“‘There will not arise a prophet like Moses who was a prophet in Israel only, but there will be a prophet from this people for the nations and this is the King Messiah, as it says in the Midrash (quoting Midrash Tanchuma Parashat Toledot), “Behold my servant will prosper” (Isaiah 52:13)—that he will be greater than Moses. And it is explained that the miracles he will do will be greater than Moses. Moses only brought Israel alone to the service of God may he be blessed with new miracles, and he (Messiah) will bring all the nations to serve God blessed is he. As it says, ‘Then will all the nations be turned to a pure speech, they will all call on the name of G-d.’ (Zeph. 3.9) This faith will come about due to the wondrous miracles that will be seen to all ends of the world by all the nations, and this is the resurrection of the dead.”
Lastly, the understanding of this passage from Deuteronomy as referring to Mashiach is also supported from the Brit Chadashah, as well.
In the Book of Acts, Peter addresses those who are around him on the Temple Mount:
18 But this is how God fulfilled what he had announced in advance, when he spoke through all the prophets, namely, that his Messiah was to die. 19 “Therefore, repent and turn to God, so that your sins may be erased; 20 so that times of refreshing may come from the Lord’s presence; and he may send the Messiah appointed in advance for you, that is, Yeshua. 21He has to remain in heaven until the time comes for restoring everything, as God said long ago, when he spoke through the holy prophets. 22 For Moshe himself said, ‘HASHEM will raise up for you a prophet like me from among your brothers. You are to listen to everything he tells you. 23Everyone who fails to listen to that prophet will be removed from the people and destroyed.’ 24Indeed, all the prophets announced these days, starting with Sh’mu’el and continuing through all who followed. (Acts 3:18-24)
Furthermore, the righteous martyr Stephen, in his trial before the Sanhedrin begins his defense by recounting Biblical history and pointing out how in his own time Moses was rejected by his people:
“This Moses, whom they rejected, saying, ‘Who made you a ruler and a judge?’—this man God sent as both ruler and redeemer…This is the Moses who said to the Israelites, ‘God will rise up for you a prophet like me from your brothers.’ This is the one who was in the congregation in the wilderness with the angel who spoke to him at Mount Sinai, and with our fathers. He received living oracles to give to us” (Acts 7:35-37).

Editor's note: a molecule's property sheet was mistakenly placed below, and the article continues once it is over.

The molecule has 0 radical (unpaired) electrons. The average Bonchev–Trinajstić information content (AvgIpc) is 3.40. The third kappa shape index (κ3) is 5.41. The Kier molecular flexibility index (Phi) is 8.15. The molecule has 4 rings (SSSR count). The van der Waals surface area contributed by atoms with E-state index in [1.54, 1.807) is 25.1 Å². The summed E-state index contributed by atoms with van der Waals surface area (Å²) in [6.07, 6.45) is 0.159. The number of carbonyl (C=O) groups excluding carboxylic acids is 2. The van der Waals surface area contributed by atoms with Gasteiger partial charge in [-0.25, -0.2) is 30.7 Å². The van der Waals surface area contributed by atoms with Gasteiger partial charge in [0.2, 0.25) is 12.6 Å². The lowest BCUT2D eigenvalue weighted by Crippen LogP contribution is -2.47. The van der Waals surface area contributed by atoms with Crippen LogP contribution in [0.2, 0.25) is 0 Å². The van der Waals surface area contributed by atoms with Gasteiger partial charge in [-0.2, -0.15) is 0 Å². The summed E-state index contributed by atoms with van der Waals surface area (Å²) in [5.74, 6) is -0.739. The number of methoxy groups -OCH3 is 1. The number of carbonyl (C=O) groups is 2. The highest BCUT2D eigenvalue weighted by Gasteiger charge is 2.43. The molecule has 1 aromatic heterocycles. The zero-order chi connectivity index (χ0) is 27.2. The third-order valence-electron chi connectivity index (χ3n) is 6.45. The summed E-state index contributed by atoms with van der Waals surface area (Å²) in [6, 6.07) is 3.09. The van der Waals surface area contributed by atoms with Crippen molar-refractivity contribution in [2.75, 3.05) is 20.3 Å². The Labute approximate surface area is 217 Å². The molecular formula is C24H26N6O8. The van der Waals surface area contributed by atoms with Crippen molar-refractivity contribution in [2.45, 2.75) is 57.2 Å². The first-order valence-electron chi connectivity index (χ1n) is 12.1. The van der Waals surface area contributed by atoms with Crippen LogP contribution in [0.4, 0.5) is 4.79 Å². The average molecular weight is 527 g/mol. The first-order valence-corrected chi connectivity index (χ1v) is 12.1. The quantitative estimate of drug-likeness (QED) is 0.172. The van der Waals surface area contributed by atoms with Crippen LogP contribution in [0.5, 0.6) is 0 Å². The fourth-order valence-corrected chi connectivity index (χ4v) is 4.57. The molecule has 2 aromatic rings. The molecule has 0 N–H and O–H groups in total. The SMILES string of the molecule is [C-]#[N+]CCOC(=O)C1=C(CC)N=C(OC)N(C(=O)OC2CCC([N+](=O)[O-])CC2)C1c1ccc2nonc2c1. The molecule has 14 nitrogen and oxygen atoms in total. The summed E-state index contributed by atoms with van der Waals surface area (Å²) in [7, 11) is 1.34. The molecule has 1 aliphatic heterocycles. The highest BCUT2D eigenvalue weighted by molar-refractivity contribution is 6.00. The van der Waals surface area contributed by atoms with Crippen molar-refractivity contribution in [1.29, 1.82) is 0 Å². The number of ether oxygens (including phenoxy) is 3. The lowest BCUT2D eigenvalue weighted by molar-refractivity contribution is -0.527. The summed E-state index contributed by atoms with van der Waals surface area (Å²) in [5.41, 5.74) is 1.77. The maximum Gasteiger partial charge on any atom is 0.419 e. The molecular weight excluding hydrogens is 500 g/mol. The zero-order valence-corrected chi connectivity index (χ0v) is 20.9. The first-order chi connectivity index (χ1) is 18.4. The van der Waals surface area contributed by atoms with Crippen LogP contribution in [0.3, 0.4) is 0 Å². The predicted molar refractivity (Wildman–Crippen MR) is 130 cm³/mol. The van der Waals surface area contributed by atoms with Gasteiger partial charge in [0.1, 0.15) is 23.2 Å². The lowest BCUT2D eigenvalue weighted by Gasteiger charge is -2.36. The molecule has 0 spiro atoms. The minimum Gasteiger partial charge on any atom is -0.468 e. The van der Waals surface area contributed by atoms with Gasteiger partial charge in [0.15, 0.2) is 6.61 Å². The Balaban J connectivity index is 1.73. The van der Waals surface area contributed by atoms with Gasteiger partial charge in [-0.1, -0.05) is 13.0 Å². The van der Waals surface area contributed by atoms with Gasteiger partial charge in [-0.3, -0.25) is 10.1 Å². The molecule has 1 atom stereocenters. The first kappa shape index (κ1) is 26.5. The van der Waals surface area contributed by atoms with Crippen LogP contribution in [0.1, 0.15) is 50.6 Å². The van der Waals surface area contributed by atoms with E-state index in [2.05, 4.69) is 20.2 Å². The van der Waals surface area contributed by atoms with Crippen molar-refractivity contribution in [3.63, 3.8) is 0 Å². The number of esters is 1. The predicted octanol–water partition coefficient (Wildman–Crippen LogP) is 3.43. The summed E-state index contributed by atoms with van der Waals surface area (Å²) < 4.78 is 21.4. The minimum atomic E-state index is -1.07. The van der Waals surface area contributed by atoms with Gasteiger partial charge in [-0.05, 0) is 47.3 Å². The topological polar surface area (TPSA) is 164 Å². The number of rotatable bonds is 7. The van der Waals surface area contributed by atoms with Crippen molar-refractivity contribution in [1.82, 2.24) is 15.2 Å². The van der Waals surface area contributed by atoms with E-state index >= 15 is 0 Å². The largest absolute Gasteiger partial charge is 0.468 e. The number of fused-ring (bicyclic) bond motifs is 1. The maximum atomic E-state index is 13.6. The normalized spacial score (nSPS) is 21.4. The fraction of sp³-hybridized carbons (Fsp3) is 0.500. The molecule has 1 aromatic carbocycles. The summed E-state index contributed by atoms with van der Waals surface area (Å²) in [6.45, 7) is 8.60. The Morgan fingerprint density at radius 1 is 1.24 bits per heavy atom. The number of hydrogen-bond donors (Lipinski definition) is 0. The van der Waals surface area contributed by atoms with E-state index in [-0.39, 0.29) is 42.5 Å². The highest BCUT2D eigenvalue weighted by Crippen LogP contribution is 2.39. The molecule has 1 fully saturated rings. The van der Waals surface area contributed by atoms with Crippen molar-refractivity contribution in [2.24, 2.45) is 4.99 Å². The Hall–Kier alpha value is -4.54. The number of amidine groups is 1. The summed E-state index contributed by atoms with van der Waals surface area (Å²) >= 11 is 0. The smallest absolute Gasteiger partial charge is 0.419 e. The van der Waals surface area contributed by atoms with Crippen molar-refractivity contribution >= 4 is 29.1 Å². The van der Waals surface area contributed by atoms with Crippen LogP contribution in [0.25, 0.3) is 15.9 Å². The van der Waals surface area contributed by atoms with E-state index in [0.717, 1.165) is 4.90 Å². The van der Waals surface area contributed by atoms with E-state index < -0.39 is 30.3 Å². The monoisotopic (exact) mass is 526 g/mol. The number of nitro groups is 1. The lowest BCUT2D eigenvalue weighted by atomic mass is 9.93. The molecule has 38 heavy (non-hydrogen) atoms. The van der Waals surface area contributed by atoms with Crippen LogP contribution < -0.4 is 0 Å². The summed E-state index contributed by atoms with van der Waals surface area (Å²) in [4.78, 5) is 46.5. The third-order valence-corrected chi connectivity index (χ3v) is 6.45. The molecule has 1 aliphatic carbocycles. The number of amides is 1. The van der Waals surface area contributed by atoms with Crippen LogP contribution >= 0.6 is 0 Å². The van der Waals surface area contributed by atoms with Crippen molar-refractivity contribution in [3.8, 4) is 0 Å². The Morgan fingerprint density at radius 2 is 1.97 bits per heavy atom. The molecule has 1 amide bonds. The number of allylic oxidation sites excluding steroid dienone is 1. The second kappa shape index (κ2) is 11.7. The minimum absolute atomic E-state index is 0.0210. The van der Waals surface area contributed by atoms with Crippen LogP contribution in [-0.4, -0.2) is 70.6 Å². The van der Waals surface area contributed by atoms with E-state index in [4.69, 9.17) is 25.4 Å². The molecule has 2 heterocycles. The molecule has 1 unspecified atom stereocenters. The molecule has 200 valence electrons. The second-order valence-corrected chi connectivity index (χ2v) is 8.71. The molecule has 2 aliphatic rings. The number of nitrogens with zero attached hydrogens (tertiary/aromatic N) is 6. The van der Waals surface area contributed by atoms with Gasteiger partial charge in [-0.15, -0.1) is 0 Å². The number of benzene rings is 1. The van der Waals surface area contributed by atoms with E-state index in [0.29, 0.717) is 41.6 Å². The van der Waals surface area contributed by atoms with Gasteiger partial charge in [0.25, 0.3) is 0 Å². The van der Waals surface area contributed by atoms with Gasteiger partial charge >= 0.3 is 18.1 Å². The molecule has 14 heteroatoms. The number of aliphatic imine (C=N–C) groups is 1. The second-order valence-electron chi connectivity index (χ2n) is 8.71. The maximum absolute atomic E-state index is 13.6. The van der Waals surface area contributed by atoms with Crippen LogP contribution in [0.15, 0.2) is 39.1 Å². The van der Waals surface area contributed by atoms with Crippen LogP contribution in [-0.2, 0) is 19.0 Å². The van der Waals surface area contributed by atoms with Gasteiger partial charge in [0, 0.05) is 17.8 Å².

Stephen continues with his rebuke:
“You stiff-necked people, uncircumcised in heart and ears, you always resist the Holy Spirit. As your fathers did, so do you. Which of the prophets did your fathers not persecute? And they killed those who announced beforehand the coming of the Righteous One, whom you have now betrayed and murdered” (Acts 7:51-52).
Stephen clearly connects the Righteous One—Yeshua, with the prophet like Moses (directly quoting Deut. 18:15). It appears that Stephan was quoting from a textual tradition of reading this passage Messianically.
How Will this Prophet Be Like Moses?
Moses acted in three distinct roles:
- As prophet – who spoke “with G-d face to face” (Deuteronomy 34:10);
- As a priest – who inaugurated the first High Priest (Numbers 8);
- and as a king, as Deuteronomy 33:5 states: “He [Moshe] became king”.
It’s interesting to note that the term “mashiach” (literally “anointed one”) was a title designated for these three types of people. Just as Moshe held all three titles, so too will the prophet “like Moshe” hold all three titles.
We see the fulfillment of Moshe’s prophecy come to life when Phillip exclaims of Yeshua: “We’ve found the one that Moses wrote about in the Torah” (John 1:45; cf. 5:45).
Yeshua also ultimately fulfilled these three roles, as well:
- He is the Prophet who will be greater than Moses
- He is the great High Priest as described in the Book of Hebrews;
- and He is the “King of the Jews”
So we ask ourselves again, why do we need Yeshua?
One way we might answer our modern-day objectors is to point directly to the Torah – using Deuteronomy 18:15-19 to show that HaShem has raised up this Prophet who we are supposed to listen to, and Yeshua is the fulfillment of this prophecy.
If Moses was the agent for the giving of the Torah and the whole basis of faith than how much more so are we to believe in the coming Prophet like Moses of whom Moses foretold?
Furthermore, each one of our readings this week speak of the raising up of a Messianic figure … a Prophet like Moses in the Torah … the Suffering Servant (just after the Haftarah) … and Yeshua’s revelation of himself to his talmidim following his resurrection.
If you have been questioning, “Why Yeshua?” – maybe it’s time to take another look. If you have not seriously considered whether or not Yeshua is the Messiah – it’s time to look again!
Yeshua is indeed that Prophet who is not only like Moshe, but even greater than Moshe.